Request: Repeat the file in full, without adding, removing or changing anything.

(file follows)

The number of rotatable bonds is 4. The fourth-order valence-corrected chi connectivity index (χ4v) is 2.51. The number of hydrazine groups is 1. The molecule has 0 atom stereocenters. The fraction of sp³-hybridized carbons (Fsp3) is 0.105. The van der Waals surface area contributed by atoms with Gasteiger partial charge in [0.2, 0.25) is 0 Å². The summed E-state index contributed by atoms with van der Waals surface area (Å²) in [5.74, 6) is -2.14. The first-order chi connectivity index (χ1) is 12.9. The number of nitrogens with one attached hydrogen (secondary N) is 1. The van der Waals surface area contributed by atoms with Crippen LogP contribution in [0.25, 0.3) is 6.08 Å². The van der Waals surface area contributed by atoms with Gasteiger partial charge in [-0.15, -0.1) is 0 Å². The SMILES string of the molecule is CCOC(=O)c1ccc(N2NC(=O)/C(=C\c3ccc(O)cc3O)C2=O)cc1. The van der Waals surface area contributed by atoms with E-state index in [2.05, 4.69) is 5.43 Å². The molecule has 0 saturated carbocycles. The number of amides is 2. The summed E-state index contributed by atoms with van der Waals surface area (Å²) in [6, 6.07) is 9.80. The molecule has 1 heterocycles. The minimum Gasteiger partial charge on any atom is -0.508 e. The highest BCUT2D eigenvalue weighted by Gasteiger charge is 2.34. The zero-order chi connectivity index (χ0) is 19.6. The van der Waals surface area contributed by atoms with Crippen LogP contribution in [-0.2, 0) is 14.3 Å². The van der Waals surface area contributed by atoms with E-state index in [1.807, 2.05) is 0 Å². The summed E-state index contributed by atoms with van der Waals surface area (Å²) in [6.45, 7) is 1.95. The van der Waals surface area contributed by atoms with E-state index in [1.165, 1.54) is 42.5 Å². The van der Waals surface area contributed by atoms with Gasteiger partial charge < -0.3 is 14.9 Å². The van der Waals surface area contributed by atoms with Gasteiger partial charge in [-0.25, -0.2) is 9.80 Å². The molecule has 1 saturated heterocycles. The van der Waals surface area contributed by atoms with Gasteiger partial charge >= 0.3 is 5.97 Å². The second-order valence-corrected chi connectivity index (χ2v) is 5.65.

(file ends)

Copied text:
The number of rotatable bonds is 4. The fourth-order valence-corrected chi connectivity index (χ4v) is 2.51. The number of hydrazine groups is 1. The molecule has 0 atom stereocenters. The fraction of sp³-hybridized carbons (Fsp3) is 0.105. The van der Waals surface area contributed by atoms with Gasteiger partial charge in [0.2, 0.25) is 0 Å². The summed E-state index contributed by atoms with van der Waals surface area (Å²) in [5.74, 6) is -2.14. The first-order chi connectivity index (χ1) is 12.9. The number of nitrogens with one attached hydrogen (secondary N) is 1. The van der Waals surface area contributed by atoms with Crippen LogP contribution in [0.25, 0.3) is 6.08 Å². The van der Waals surface area contributed by atoms with Gasteiger partial charge in [-0.15, -0.1) is 0 Å². The SMILES string of the molecule is CCOC(=O)c1ccc(N2NC(=O)/C(=C\c3ccc(O)cc3O)C2=O)cc1. The van der Waals surface area contributed by atoms with E-state index in [2.05, 4.69) is 5.43 Å². The molecule has 0 saturated carbocycles. The number of amides is 2. The summed E-state index contributed by atoms with van der Waals surface area (Å²) in [6, 6.07) is 9.80. The molecule has 1 heterocycles. The minimum Gasteiger partial charge on any atom is -0.508 e. The highest BCUT2D eigenvalue weighted by Gasteiger charge is 2.34. The zero-order chi connectivity index (χ0) is 19.6. The van der Waals surface area contributed by atoms with Crippen LogP contribution in [-0.2, 0) is 14.3 Å². The van der Waals surface area contributed by atoms with E-state index in [1.807, 2.05) is 0 Å². The summed E-state index contributed by atoms with van der Waals surface area (Å²) in [6.45, 7) is 1.95. The van der Waals surface area contributed by atoms with E-state index in [1.165, 1.54) is 42.5 Å². The van der Waals surface area contributed by atoms with Gasteiger partial charge < -0.3 is 14.9 Å². The van der Waals surface area contributed by atoms with Gasteiger partial charge in [-0.25, -0.2) is 9.80 Å². The molecule has 1 saturated heterocycles. The van der Waals surface area contributed by atoms with Gasteiger partial charge >= 0.3 is 5.97 Å². The second-order valence-corrected chi connectivity index (χ2v) is 5.65.